CHAMPAIGN, Ill. A computer that can recognize users faces, and even their moods. A method of delivering vaccine by a single pill that would eliminate the need for booster shots. An electronic "nose" that could be used by physicians to monitor dialysis patients and diagnose disease and by USDA inspectors to ensure fish is fresh.
These are just some of the emerging technologies that will be on display during the "i emerging" event Thursday (Oct. 25) at the University of Illinois at Urbana-Champaign.
The event, to be held from 12:15 to 5:30 p.m. in the Beckman Institute for Advanced Science and Technology, 405 N. Mathews Ave., Urbana, is for investors and will showcase some of the most promising technologies and young technology companies on the campus. Those attending "i emerging" will be able to visit eight laboratories and hear business-plan presentations involving cutting-edge technologies.
In the laboratory of engineering professor Wen-mei Hwu, for example, guests will be able to see his work on new ways to provide better high-speed wireless Internet access. With the products being developed by Hwu, a hotel could offers its guests wireless interface cards that would allow people to connect to the Internet with their laptop computers.
In engineering professor Joseph Lydings lab, the work is focused on creating molecular electronics and merging them with silicon technology. Eventually, Lydings research team hopes to be able to build molecular circuits a fraction of the size of todays computer chips, with even greater processing power.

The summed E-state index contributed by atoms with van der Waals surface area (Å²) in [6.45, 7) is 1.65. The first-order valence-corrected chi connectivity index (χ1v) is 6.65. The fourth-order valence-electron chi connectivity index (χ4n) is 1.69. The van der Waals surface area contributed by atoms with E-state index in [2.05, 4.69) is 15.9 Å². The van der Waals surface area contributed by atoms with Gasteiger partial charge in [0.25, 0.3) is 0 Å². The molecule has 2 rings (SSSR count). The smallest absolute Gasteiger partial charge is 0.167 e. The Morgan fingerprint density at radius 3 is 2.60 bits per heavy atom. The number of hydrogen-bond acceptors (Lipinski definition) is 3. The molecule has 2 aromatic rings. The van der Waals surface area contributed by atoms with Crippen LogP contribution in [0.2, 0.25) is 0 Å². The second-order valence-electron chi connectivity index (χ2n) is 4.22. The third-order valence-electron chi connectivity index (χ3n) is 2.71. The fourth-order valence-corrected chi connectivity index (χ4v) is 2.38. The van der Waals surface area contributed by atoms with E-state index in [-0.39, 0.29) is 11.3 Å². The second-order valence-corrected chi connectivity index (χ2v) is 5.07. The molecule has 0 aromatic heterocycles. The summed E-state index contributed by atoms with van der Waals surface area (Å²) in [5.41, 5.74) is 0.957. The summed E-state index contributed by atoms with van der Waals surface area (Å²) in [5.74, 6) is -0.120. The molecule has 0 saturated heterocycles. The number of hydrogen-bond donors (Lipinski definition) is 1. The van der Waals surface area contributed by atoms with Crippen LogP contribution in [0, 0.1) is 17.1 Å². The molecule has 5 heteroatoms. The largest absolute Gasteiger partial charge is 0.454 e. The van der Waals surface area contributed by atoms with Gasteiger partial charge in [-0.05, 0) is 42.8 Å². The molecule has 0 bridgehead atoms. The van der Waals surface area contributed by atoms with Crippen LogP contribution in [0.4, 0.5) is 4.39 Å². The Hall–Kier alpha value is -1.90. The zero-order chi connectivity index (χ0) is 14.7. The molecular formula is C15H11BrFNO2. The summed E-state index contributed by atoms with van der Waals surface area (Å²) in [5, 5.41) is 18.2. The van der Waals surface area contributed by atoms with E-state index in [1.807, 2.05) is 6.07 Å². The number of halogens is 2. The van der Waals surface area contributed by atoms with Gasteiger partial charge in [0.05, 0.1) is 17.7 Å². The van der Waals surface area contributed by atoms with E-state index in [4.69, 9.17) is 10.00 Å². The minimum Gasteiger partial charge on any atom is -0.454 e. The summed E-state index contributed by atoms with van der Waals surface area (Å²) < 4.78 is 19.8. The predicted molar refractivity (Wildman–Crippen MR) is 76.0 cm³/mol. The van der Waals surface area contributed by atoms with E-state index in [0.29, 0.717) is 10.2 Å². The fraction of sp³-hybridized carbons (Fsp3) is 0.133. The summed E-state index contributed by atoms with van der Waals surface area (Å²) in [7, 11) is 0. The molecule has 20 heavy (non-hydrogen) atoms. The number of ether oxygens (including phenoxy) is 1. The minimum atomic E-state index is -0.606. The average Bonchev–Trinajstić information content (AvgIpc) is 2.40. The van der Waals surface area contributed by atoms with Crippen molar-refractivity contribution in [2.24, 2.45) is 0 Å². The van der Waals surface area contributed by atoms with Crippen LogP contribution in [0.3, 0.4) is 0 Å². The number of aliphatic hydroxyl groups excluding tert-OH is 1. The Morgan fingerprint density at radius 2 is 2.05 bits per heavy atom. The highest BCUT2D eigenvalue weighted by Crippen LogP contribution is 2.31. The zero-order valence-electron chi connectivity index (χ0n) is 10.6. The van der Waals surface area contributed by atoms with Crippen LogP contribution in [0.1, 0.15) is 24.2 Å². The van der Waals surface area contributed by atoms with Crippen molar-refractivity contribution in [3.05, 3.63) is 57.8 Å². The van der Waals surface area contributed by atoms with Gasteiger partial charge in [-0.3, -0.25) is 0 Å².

Students doing research with Gary Eden, a professor of computer and electrical engineering, formed a company called Caviton to explore the many applications for micro-gas discharges.
The tiny burst of light created when a charge encounters a tiny pocket of molecular gas could be used as a light source for small medical probes. The reactions also could be used to monitor factory emissions and develop high-resolution video displays.
Work in the laboratory of Matthew Wheeler, a professor of animal science, focuses on microfluidic devices for assisted reproduction. Wheeler's automated process eliminates the many opportunities for human error in in vitro fertilization, dramatically increasing the success rate. In agriculture, the technique would allow livestock producers to create thousands of embryos in the time it now takes to create a few dozen.
The event is sponsored by the university Office of the Vice President for Economic Development and Corporate Relations, and the Office of the Vice Chancellor for Research on the Urbana campus in conjunction with the Illinois Department of Commerce and Community Affairs, the Illinois Coalition, the Illinois Technology Enterprise Corp., and techCommUnity.